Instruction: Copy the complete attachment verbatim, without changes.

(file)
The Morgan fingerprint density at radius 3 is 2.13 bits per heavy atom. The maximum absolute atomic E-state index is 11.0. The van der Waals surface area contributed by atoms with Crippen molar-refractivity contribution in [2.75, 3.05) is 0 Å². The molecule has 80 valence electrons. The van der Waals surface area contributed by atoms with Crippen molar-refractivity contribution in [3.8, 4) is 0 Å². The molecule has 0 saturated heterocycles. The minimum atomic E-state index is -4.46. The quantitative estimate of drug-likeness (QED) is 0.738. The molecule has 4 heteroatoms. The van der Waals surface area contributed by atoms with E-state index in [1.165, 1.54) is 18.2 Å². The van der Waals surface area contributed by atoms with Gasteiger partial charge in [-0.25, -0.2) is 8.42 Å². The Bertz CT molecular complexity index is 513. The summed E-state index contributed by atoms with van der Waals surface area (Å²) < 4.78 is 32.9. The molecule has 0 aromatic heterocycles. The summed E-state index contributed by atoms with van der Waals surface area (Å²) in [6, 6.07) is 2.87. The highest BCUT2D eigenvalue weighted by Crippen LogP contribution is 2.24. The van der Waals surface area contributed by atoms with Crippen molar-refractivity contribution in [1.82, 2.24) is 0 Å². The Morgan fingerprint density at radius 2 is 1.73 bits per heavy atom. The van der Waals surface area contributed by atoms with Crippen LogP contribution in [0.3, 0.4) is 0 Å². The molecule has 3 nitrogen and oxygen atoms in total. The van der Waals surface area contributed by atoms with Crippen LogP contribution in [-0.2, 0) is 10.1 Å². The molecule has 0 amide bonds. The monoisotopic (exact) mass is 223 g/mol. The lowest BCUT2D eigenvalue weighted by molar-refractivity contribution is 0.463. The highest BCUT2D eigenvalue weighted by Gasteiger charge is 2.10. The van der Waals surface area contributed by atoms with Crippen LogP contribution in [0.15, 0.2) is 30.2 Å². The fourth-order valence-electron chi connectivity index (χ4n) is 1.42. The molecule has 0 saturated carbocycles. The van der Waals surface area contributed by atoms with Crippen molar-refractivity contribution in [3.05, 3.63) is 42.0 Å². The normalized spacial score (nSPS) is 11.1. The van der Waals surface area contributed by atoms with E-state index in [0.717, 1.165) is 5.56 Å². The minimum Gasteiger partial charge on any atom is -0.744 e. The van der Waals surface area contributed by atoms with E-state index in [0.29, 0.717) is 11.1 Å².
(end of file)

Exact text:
The Morgan fingerprint density at radius 3 is 2.13 bits per heavy atom. The maximum absolute atomic E-state index is 11.0. The van der Waals surface area contributed by atoms with Crippen molar-refractivity contribution in [2.75, 3.05) is 0 Å². The molecule has 80 valence electrons. The van der Waals surface area contributed by atoms with Crippen molar-refractivity contribution in [3.8, 4) is 0 Å². The molecule has 0 saturated heterocycles. The minimum atomic E-state index is -4.46. The quantitative estimate of drug-likeness (QED) is 0.738. The molecule has 4 heteroatoms. The van der Waals surface area contributed by atoms with E-state index in [1.165, 1.54) is 18.2 Å². The van der Waals surface area contributed by atoms with Gasteiger partial charge in [-0.25, -0.2) is 8.42 Å². The Bertz CT molecular complexity index is 513. The summed E-state index contributed by atoms with van der Waals surface area (Å²) < 4.78 is 32.9. The molecule has 0 aromatic heterocycles. The summed E-state index contributed by atoms with van der Waals surface area (Å²) in [6, 6.07) is 2.87. The highest BCUT2D eigenvalue weighted by Crippen LogP contribution is 2.24. The van der Waals surface area contributed by atoms with Crippen molar-refractivity contribution in [1.82, 2.24) is 0 Å². The Morgan fingerprint density at radius 2 is 1.73 bits per heavy atom. The van der Waals surface area contributed by atoms with Crippen LogP contribution in [0.3, 0.4) is 0 Å². The molecule has 3 nitrogen and oxygen atoms in total. The van der Waals surface area contributed by atoms with Crippen LogP contribution in [-0.2, 0) is 10.1 Å². The molecule has 0 amide bonds. The monoisotopic (exact) mass is 223 g/mol. The lowest BCUT2D eigenvalue weighted by molar-refractivity contribution is 0.463. The highest BCUT2D eigenvalue weighted by Gasteiger charge is 2.10. The van der Waals surface area contributed by atoms with Crippen LogP contribution in [0.15, 0.2) is 30.2 Å². The fourth-order valence-electron chi connectivity index (χ4n) is 1.42. The molecule has 0 saturated carbocycles. The van der Waals surface area contributed by atoms with Crippen molar-refractivity contribution in [3.05, 3.63) is 42.0 Å². The normalized spacial score (nSPS) is 11.1. The van der Waals surface area contributed by atoms with E-state index in [0.717, 1.165) is 5.56 Å². The minimum Gasteiger partial charge on any atom is -0.744 e. The van der Waals surface area contributed by atoms with E-state index in [0.29, 0.717) is 11.1 Å².